Thursday

23rd May 2019

Opinion

Mogherini: Dousing the flames of a baptism of fire

Federica Mogherini arrived in Brussels a year ago following a rather bumpy ride through the Council to take the helm of a European External Action Service (EEAS) which was still very much experiencing growing pains.

The former Italian foreign minister came under stiff criticism before her appointment for her youth (she is 41 years old), her inexperience (she had only been foreign minister for six months), and her alleged 'too friendly' stance towards Russia.

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Once in office, she had a baptism of fire with the EU’s neighbourhood burning in the East and South. She also inherited a hectic travel schedule of summits and ministerial meetings, exacerbated by her early promise to visit all 28 member states.

But overall, she has managed better than expected.

Approaching the end of her first year in office, Mogherini has disarmed her critics. Unlike her predecessor, she had considerable, if mainly theoretical, foreign policy experience, especially in the wider Middle East, gained through her time in the think tank world as well as climbing the notoriously tricky, left-wing political ladder in Italy.

She is a quick learner, fluent in three languages, masters her speaking points, understands the wider political aspects and, unlike her predecessor, is open and friendly towards the media.

She is an avid user of social media with thousands of followers on Twitter and Facebook. To the astonishment of officials, she often sends her own emails, reporting or commenting on meetings and phone calls she has had with other ministers.

The main criticism from inside the EEAS is that she is slow to take decisions and has not been the radical manager that many, especially in the European Parliament, had hoped for.

The reform of the EEAS this summer was something of a damp squib. The organisation is still top heavy, but member states have been reluctant to see her wield the axe as it would mean fewer positions for their own senior diplomats.

In Brussels, Mogherini works well with Presidents Tusk and Juncker. She tries to take her vice president of the Commission role seriously, attending College meetings whenever she can, and has also sought with some success to ensure better coordination with Commissioners covering trade, development policy and humanitarian relief.

Charm offensive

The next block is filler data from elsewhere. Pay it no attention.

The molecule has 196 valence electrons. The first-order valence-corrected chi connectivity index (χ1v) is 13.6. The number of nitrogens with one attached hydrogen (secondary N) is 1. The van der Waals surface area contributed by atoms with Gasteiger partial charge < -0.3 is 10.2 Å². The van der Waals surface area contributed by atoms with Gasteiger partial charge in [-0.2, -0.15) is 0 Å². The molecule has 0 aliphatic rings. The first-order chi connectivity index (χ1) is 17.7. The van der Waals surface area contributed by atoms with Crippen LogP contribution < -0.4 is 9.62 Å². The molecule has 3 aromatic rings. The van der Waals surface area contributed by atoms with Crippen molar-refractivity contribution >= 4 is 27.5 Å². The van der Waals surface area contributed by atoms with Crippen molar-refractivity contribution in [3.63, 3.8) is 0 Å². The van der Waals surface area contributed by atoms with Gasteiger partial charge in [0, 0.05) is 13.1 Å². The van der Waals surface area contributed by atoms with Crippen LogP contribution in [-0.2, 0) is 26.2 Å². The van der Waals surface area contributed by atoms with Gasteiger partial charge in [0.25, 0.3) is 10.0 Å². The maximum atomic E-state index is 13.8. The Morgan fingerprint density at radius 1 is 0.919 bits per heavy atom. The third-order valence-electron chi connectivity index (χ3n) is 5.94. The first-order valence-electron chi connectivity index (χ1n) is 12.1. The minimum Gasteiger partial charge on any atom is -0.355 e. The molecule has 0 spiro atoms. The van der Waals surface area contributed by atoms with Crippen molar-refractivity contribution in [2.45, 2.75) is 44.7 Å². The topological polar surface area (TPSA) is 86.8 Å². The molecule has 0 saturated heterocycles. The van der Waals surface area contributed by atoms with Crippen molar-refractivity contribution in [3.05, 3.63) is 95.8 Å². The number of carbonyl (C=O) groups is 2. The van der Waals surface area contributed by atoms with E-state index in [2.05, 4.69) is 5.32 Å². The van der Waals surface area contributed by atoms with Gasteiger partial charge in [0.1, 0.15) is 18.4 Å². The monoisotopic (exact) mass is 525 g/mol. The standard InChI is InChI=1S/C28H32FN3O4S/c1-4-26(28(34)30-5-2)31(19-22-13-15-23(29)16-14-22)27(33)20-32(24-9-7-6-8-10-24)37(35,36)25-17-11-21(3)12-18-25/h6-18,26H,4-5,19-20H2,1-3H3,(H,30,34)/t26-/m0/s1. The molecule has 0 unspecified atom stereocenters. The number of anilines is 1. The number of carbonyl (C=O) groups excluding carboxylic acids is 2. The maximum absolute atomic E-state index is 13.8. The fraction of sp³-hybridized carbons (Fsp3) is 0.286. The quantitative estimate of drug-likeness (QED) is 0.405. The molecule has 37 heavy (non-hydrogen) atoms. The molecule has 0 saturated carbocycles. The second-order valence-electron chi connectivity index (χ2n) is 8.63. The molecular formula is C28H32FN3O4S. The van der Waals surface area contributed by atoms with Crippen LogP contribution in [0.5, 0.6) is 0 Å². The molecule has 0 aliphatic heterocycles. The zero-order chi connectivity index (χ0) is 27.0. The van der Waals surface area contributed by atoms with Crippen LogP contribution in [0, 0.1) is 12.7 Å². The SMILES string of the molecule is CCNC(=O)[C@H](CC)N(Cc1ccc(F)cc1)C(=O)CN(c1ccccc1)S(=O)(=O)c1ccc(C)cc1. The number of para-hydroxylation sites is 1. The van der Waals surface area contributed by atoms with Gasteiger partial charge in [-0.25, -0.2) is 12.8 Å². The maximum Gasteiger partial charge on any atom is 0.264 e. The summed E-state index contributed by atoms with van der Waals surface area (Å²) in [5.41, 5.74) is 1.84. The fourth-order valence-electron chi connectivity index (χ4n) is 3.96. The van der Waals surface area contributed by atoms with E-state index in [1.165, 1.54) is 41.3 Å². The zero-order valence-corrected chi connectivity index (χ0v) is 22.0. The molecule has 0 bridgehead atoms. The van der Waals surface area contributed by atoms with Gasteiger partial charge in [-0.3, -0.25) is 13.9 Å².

As a former parliamentarian, she knows how to charm the MEPs and has a good rapport with Elmar Brok, the chair of AFET.

She has also met with the chairs of the foreign policy committees in the parliaments of member states as well as national think tanks and media.

Her message is always the same - "we are much more influential when we speak with one voice."

On substance, Mogherini can bask in the glow of the Iran nuclear deal, although much of the heavy lifting was done by the US, her predecessor and the three foreign ministers from the UK, France and Germany.

Mogherini has also played a positive role rallying support for refugees from Syria and elsewhere. But she has struggled to play a real role in the current diplomatic game led by Russia surrounding the future of president Assad.

She has also struggled to establish a rapport with Sergei Lavrov, the granite-faced, front man for Vladimir Putin. Old enough to be her father, Lavrov tended to be rather dismissive of Mogherini in their early encounters. But she quickly demonstrated an impressive grasp of the situation in Ukraine and was able to refute some of Lavrov’s statements.

The EU role, however, has been secondary to the Minsk process led by Angela Merkel and Francois Hollande.

Mogherini has developed a close relationship with John Kerry and this has translated in a deepening of ties between the bureaucrats of the EEAS and the US State department.

There are regular transatlantic meetings and discussions, often by video, on a wide range of issues from Russia and China to Iran and Syria.

Ultimately, whoever holds the position of High Representative can only act when the 28 member states are in agreement.

Another feature of modern diplomacy is the steady shift of important decisions to the office of prime minister. Mogherini cannot compete with Merkel, but at least she knows how to work with the German chancellor as well as her mentor Matteo Renzi.

Having travelled the globe and established an unrivalled network, Mogherini is now expected to come up with a coherent European security strategy to update the 2003 version.

She is consulting widely on what should be in the strategy. Understanding the complex changes in the international system is the relatively easy part. Deciding on how the EU should respond and what should be the priorities are the difficult parts.

If Mogherini can pull this off she will have secured her place in history.

Fraser Cameron, a former British diplomat and EU advisor, is a Senior Advisor to Cambre Associates

Disclaimer

The views expressed in this opinion piece are the author's, not those of EUobserver.

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